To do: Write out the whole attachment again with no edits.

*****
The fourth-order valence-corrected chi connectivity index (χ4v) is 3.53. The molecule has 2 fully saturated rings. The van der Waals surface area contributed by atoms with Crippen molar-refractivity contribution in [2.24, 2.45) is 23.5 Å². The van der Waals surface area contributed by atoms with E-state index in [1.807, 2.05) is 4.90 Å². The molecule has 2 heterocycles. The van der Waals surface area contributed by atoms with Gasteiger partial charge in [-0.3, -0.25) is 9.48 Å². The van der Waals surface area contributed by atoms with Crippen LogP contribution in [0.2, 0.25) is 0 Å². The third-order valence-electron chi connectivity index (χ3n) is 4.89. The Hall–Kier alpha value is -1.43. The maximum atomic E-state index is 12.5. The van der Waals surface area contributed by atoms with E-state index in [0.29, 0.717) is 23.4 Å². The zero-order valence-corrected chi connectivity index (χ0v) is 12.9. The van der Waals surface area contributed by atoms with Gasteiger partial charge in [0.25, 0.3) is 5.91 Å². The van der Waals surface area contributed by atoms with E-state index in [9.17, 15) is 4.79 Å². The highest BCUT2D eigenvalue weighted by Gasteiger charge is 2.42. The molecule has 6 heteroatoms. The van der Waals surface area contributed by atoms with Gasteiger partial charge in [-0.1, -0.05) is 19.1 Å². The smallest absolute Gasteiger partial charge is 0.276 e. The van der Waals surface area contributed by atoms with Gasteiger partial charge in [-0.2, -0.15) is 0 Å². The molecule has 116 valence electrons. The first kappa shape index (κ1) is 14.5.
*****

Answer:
The fourth-order valence-corrected chi connectivity index (χ4v) is 3.53. The molecule has 2 fully saturated rings. The van der Waals surface area contributed by atoms with Crippen molar-refractivity contribution in [2.24, 2.45) is 23.5 Å². The van der Waals surface area contributed by atoms with E-state index in [1.807, 2.05) is 4.90 Å². The molecule has 2 heterocycles. The van der Waals surface area contributed by atoms with Gasteiger partial charge in [-0.3, -0.25) is 9.48 Å². The van der Waals surface area contributed by atoms with Crippen LogP contribution in [0.2, 0.25) is 0 Å². The third-order valence-electron chi connectivity index (χ3n) is 4.89. The Hall–Kier alpha value is -1.43. The maximum atomic E-state index is 12.5. The van der Waals surface area contributed by atoms with E-state index in [0.29, 0.717) is 23.4 Å². The zero-order valence-corrected chi connectivity index (χ0v) is 12.9. The van der Waals surface area contributed by atoms with Gasteiger partial charge in [0.25, 0.3) is 5.91 Å². The van der Waals surface area contributed by atoms with E-state index in [9.17, 15) is 4.79 Å². The highest BCUT2D eigenvalue weighted by Gasteiger charge is 2.42. The molecule has 6 heteroatoms. The van der Waals surface area contributed by atoms with Gasteiger partial charge in [-0.1, -0.05) is 19.1 Å². The smallest absolute Gasteiger partial charge is 0.276 e. The van der Waals surface area contributed by atoms with Gasteiger partial charge in [-0.2, -0.15) is 0 Å². The molecule has 116 valence electrons. The first kappa shape index (κ1) is 14.5.